[Janet Hill] The rise in popularity of 3D movies around the world has led to an increase in jobs related to creating films in the stereo format. Stereo D, leader in 2D to 3D conversion, is home to a number of Academy of Art University graduates interested in working on big movies with worldwide appeal.
Founded in 2009 by William Sherak, Stereo D became the go-to name in 3D in 2011, when director James Cameron chose the company to convert his Academy Award-winning Titanic for a 3D re-release. The Burbank-based company now boasts over 1000 employees in four locations around the globe and continues to be the first choice of filmmakers such as Steven Spielberg, J.J. Abrams, Guillermo del Toro and Brett Ratner, to name just a few.
We asked some of the Academy graduates (all from the School of Animation & Visual Effects) working at Stereo D about their experiences working at this hot 3D studio and how their schooling prepared them for the exciting world of Hollywood post-production.
All of those we spoke to work at Stereo D work as finaling artists. As part of the Finaling Department, the paint/composite artists are responsible for delivering the final shots after stereo conversion. Working with a team that includes a lead artist and supervisors, paint/compositing artists creatively interpret and apply artistic concepts including stereo painting, clean plate preparation and compositing.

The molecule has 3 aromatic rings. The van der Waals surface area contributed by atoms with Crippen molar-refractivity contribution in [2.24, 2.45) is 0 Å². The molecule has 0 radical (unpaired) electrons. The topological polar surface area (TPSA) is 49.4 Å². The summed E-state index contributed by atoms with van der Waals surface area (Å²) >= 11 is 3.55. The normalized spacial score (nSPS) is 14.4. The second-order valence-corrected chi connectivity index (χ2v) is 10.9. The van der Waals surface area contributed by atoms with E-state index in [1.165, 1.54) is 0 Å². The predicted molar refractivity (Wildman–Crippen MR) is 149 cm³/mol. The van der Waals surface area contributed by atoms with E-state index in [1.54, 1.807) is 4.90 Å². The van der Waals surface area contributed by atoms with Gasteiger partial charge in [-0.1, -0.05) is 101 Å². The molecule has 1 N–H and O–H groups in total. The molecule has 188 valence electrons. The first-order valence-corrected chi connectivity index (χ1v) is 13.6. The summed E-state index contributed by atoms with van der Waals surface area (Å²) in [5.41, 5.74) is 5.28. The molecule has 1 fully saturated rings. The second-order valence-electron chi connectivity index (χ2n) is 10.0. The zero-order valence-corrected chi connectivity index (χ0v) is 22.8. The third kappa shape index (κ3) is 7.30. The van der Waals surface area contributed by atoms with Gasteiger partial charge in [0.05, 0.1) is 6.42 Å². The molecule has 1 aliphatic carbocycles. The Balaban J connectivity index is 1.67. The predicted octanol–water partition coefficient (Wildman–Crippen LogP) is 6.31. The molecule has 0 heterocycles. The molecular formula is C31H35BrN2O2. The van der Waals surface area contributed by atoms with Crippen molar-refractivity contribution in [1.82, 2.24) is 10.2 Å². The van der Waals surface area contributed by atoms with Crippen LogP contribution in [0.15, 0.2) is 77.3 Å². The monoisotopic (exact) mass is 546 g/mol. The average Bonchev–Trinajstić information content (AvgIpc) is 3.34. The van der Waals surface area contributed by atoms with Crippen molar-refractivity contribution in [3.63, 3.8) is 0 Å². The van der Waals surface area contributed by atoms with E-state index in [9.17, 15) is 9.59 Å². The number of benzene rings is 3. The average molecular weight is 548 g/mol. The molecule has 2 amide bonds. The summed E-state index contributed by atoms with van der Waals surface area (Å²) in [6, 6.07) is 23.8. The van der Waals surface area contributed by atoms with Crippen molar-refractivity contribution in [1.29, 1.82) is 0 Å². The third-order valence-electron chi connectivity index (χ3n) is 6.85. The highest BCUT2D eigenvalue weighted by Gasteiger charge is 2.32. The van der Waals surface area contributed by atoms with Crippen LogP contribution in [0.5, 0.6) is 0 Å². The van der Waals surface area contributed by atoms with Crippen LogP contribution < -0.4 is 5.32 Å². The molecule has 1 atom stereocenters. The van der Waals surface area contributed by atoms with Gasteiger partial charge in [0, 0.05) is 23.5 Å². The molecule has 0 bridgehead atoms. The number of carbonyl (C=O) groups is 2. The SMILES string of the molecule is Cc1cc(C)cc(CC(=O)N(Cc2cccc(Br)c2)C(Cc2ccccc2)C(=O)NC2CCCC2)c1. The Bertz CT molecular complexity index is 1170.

Ryan Bauer (MFA, 2012) came to Stereo D in 2013 and is excited by the pace and variety of work. “I’ve loved being able to touch so many blockbuster movies in a short time. In one year I’ve worked on about 10 major features,” she notes. Jenna Sunde (BFA, 2012) agrees that the opportunity to work on big releases is a draw, “One of the first projects I worked on was Star Trek: Into Darkness,” she says. “As a longtime fan of the Trek universe, it was a dream come true.”
Jeannie Ben-Hain likes the challenges and teamwork. “I enjoy helping the artists on my team tackle problems on a shot, learning their strengths and skillsets, and deciding how best they can focus their work, as well as getting to develop new tools and techniques for the team to use.”
Academy classes had a big impact on preparing the grads for entering the VFX workforce. Everyone we spoke to mentioned Catherine Tate’s Compositing for Production as most valuable in the curriculum. “By having the opportunity to work with some amazing independent filmmakers,” says Sunde, “it really sparked my passion for VFX as a viable career choice and equipped me for the working world.” Soyeon Jung (MFA, 2011) adds, “I learned real VFX pipeline processes during the class, and it influenced me to work in a real studio as professional compositor.”
The grads also had some great advice for those looking to work at Stereo D. Jae Young Chang (BFA, 2013) said prospective employees should “practice clean-plating, recreating hair, tracking, and try to learn Stereo Paint in After Effects.” Bauer went even further: “Be able to remove entire objects or people from a shot, so when you compare to the original, the only thing that looks different is the absence of whatever you removed.” Charana Mapatuna (BFA, 2012) says Stereo D is looking for people who combine life skills with artistry and technical ability. “Above all, Stereo D strives to find artists who are also talented problem solvers, and are able to apply the many tools and techniques to a unique process that can change shot by shot,” she says. Sunde concludes with some less technical but wise counsel: “Have a strong work ethic and a good attitude!”
Janet Hill is a publicist at Stereo D.